The Realness, written by Idris Goodwin in 2016, is a story combining elements of rap and hip-hop with a romance for the emotional resonance and a history lesson for the intellectual one. Goodwin’s play How We Got On was the first in his “Break Beat Play” series, written in 2012. Four years later, The Realness would become the second break beat play to be put on stage. It was released and performed in 2016 at the Merrimack Repertory Theatre in Lowell, MA.
The set is a wonderfully composed snapshot of the play’s late 90s hip-hop and rap themes and setting. From the milk carton basketball hoop to the turntable setup, the static nature of the set design makes it hard not to appreciate the mise en scène and messages of the play. Even with a stationary set such as this, there’s movement for sure. Mostly from the ensemble who switch the props to establish a new scene. Often T.O.’s character overshadows the changing scenery with his wit and charm. Most of the time it doesn’t affect the story, but it does make focusing on other more subtle aspects of the play’s subtext harder to spot.
The play’s plot centers on a young suburban Black kid who ventures out into the urban landscape for school to become a hip-hop journalist and attend college. The bright eyed and bushy tailed mentality of the protagonist gets him into trouble more than a few times in key moments of tension for the audience. For a story like this, you want a strongly written protagonist. The constant and comedic asides to the audience early on give the character a certain likeability and uniqueness from other characters in the play. Jamal Turner’s fish-out-of-water struggle is both delightful and surprising at times. The joke about his birth name — Tom — and how saying T.O. sounds like Tío — meaning uncle in Spanish — gives the humor a certain wit and self-awareness.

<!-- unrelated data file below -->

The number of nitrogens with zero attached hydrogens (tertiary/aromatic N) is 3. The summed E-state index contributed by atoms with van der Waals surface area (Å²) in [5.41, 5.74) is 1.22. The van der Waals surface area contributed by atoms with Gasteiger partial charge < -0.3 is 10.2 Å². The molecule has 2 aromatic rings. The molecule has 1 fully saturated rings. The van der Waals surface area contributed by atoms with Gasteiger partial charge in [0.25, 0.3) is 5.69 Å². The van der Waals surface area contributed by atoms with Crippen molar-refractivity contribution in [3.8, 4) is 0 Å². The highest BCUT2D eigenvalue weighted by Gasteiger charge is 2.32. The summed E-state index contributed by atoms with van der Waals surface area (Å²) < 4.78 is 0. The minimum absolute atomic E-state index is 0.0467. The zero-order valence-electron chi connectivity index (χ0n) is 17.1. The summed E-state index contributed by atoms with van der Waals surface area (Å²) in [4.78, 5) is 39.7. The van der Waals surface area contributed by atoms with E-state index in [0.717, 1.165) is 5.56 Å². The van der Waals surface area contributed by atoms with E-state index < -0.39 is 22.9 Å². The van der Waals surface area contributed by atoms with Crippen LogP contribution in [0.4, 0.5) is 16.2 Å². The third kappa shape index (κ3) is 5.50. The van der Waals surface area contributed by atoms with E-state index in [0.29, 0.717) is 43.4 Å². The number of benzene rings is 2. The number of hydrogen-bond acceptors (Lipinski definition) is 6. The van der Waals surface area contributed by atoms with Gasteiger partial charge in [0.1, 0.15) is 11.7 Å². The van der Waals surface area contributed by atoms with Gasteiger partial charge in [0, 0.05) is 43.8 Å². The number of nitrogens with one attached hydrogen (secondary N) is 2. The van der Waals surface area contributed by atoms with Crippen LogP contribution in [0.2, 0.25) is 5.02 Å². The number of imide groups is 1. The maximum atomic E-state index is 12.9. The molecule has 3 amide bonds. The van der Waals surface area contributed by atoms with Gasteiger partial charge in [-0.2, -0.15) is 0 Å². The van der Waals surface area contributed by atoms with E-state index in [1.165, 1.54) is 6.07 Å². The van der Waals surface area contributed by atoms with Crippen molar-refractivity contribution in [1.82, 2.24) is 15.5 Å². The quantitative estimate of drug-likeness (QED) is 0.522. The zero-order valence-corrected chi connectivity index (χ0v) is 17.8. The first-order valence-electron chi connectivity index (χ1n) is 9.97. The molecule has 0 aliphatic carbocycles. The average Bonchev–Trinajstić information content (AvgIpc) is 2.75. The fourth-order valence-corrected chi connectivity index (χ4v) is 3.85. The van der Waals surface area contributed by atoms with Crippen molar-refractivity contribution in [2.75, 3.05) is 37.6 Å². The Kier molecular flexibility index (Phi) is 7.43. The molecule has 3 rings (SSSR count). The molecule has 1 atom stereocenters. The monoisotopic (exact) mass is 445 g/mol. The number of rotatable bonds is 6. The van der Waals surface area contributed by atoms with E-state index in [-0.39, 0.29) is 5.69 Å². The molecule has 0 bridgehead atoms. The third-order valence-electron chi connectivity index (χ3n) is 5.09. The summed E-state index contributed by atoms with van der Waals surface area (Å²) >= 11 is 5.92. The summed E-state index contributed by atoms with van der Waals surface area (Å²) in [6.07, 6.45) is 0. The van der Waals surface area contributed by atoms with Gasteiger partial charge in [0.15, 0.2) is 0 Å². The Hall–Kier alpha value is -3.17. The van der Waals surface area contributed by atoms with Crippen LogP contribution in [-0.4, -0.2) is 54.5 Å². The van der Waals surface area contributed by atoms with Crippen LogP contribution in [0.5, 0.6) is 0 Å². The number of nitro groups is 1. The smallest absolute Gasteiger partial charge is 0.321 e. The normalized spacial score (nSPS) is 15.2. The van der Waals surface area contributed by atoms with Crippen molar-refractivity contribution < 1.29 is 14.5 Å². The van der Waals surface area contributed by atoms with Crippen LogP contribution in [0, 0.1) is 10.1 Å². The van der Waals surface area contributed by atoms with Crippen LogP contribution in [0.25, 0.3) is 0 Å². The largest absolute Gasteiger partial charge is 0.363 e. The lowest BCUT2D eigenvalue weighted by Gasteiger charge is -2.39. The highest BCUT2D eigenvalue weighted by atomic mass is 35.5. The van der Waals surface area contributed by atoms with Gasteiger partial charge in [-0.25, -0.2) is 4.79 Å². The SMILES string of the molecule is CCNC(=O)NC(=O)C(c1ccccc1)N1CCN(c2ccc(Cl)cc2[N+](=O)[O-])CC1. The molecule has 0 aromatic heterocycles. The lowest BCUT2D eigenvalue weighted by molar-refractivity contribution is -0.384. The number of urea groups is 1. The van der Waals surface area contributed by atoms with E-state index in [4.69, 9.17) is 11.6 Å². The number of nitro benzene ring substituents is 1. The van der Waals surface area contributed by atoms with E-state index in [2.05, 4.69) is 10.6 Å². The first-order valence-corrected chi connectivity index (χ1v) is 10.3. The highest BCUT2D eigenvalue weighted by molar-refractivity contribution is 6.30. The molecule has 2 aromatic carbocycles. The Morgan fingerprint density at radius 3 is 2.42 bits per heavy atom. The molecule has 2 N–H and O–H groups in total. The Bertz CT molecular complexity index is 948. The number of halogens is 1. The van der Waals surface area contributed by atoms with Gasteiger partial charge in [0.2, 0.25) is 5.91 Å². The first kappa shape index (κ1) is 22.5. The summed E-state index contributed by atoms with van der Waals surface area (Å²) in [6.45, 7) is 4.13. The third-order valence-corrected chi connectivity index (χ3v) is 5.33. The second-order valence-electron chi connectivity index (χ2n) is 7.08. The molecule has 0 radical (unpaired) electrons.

With references to rap legends and icons like Biggie and Tupac, The Realness isn’t afraid to let you know about its influences. The playwright did a video about the top 5 references in his play where he explains some of the reasoning behind their inclusion. While not required to enjoy the story, it was a cool easter egg hunt trying to find the callouts and callbacks to famous rappers before or after seeing the play. Some of them are well known outside of the fanbase, but a lot aren’t. Take the role of the female lead, Prima, who is a fictionalized version of the real-life rapper Lauryn Hill.
Prima, played by Jailene Torres, has a background the exact opposite of Tom’s own. Where T.O. comes from a more privileged upbringing, Prima has had to struggle like so many others growing up systematically impoverished. That intersectionality of class, race, and gender all bubbles beneath the surface and informs the character’s decisions throughout the play. Even if it’s not explicitly stated in the dialogue, you can feel the weight of the words she says both in her dialogue and rap repartee. Prima’s first rap performance was her strongest out of the show. Considering the amount of scenes she is in, Torres makes the most out of her time onstage.